Everything’s a Fight: A Qualitative Study of the Cancer Survivorship Experiences of Transgender and Gender Diverse Australians


Transgender and gender diversity (TGD) are terms that describe people whose gender differs from their biological sex assigned at birth. It is estimated that up to 2% of the population are a gender other than cisgender male or female (Goodman et al. 2019, cited in Karolina et al., 2023). Research has identified TGD people to be at risk of inferior cancer and survivorship outcomes. Still, post-treatment survivorship experiences of transgender and gender diverse (TGD) people gather little information. Based on this, a qualitative study was carried out to explore the survivorship experiences of people who identify as TGD, focusing on the physical and psychological aspects of the post-treatment survivorship phase and their experiences of follow-up cancer care. The study had 10 participants, between 18 and 60 years old, who have completed the treatment. The pool includes diverse cancer diagnoses and gender identities.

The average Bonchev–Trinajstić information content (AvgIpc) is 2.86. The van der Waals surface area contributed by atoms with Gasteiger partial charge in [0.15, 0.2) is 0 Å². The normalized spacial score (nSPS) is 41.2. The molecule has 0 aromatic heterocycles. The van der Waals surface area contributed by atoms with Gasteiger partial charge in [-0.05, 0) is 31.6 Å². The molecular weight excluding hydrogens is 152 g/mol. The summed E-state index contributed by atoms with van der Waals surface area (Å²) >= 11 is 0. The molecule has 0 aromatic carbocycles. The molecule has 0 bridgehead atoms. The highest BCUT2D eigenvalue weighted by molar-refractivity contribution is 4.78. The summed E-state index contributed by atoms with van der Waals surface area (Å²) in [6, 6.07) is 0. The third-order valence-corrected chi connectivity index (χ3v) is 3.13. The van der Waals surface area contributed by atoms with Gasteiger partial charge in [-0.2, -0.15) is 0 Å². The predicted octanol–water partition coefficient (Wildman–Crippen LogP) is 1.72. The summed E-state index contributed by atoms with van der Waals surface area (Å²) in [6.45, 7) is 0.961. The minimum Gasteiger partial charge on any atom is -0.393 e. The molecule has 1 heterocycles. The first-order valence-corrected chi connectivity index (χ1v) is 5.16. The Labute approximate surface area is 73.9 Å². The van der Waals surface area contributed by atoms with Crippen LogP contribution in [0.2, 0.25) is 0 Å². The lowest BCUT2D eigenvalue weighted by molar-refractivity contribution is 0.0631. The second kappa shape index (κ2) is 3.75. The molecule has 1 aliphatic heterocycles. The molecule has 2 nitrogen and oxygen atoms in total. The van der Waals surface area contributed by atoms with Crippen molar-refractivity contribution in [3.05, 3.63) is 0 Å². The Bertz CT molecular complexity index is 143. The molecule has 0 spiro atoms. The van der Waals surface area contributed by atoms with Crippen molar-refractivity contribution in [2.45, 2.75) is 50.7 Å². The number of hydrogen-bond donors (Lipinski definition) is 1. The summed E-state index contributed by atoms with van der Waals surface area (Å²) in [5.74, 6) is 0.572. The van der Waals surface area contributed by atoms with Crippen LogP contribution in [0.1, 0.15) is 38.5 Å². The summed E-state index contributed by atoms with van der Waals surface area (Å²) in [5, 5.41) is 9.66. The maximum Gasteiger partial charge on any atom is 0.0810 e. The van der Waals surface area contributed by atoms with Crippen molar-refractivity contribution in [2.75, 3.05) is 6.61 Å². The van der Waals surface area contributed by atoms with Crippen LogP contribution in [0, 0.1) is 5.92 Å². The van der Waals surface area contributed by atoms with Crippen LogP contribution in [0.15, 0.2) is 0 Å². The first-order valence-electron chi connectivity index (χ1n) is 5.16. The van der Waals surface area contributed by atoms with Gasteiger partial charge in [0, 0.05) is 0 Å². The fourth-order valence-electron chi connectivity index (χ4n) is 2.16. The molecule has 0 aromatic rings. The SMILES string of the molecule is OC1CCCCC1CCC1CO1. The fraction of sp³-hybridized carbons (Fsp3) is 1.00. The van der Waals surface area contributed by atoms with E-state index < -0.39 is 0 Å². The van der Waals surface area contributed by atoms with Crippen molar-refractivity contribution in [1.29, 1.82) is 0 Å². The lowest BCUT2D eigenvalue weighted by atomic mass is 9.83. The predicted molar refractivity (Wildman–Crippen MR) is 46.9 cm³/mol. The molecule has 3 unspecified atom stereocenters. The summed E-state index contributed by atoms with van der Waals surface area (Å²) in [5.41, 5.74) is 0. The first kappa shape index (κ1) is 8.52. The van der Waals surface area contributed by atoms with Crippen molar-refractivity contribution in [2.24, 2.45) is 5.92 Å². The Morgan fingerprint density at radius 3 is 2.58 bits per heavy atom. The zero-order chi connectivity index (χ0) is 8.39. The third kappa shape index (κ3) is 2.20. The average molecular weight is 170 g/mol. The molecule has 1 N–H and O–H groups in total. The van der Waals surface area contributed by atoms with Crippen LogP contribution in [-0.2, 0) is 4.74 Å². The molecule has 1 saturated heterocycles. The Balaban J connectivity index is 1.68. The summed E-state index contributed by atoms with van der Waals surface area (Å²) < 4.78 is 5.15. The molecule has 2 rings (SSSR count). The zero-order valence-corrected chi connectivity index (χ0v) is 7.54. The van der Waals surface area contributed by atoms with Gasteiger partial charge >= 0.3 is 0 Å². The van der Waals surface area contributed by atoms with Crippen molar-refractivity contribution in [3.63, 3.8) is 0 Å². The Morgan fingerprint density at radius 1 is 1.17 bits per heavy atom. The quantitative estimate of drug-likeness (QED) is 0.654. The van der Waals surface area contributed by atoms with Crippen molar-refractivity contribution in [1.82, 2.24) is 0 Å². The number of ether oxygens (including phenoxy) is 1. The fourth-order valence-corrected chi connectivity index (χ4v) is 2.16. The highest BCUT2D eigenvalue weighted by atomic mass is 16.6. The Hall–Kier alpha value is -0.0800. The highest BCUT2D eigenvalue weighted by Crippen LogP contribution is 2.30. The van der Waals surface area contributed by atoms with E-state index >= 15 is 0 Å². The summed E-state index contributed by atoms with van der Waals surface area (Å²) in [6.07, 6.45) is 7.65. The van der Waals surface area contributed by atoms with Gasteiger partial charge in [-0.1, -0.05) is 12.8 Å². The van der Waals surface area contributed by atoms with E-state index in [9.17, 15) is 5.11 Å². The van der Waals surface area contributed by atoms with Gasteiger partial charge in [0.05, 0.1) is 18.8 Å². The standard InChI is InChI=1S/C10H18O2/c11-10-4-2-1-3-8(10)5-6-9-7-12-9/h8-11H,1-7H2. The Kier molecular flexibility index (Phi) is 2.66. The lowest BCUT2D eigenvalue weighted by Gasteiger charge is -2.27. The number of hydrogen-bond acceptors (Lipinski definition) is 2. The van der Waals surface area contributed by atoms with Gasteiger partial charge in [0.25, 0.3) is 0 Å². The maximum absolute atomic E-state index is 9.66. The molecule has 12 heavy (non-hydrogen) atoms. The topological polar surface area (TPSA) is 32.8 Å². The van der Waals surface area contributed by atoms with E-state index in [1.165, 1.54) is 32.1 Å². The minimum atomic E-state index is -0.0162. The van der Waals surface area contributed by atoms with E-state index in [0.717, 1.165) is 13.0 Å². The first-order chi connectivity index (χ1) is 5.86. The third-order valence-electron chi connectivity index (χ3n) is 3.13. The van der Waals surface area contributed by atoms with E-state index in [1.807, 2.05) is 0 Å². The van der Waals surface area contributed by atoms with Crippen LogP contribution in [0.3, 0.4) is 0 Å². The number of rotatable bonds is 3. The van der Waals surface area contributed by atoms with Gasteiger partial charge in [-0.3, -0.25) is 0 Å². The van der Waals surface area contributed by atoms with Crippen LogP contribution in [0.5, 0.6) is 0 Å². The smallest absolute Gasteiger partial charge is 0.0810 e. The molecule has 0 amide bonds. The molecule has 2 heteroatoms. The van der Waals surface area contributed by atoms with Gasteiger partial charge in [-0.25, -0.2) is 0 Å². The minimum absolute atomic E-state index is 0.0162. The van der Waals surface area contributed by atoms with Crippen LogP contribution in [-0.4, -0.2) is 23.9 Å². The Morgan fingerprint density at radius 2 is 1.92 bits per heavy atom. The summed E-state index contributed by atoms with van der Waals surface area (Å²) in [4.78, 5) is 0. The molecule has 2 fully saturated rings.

The data collected generated 6 main themes. TGD people reported (1) anxiety when attending appointments and avoidance of necessary follow-up care, (2) experiences of transphobia and discrimination within oncology care settings and (3) lack of consideration of TGD identity by providers. Themes further describe (4) unique situations highlighted regarding the physical aspects of being both TGD and a cancer survivor, (5) the absence of inclusive and diverse supportive care resources, and (6) positive growth after cancer.

The authors emphasize the following suggestions to mitigate discrimination: training in TGD health for healthcare providers, inclusion of TGD health in medical and nursing curricula, processes to collect and use gender identity and preferred pronoun data in clinical settings, and development of TGD-inclusive information and peer-support resources.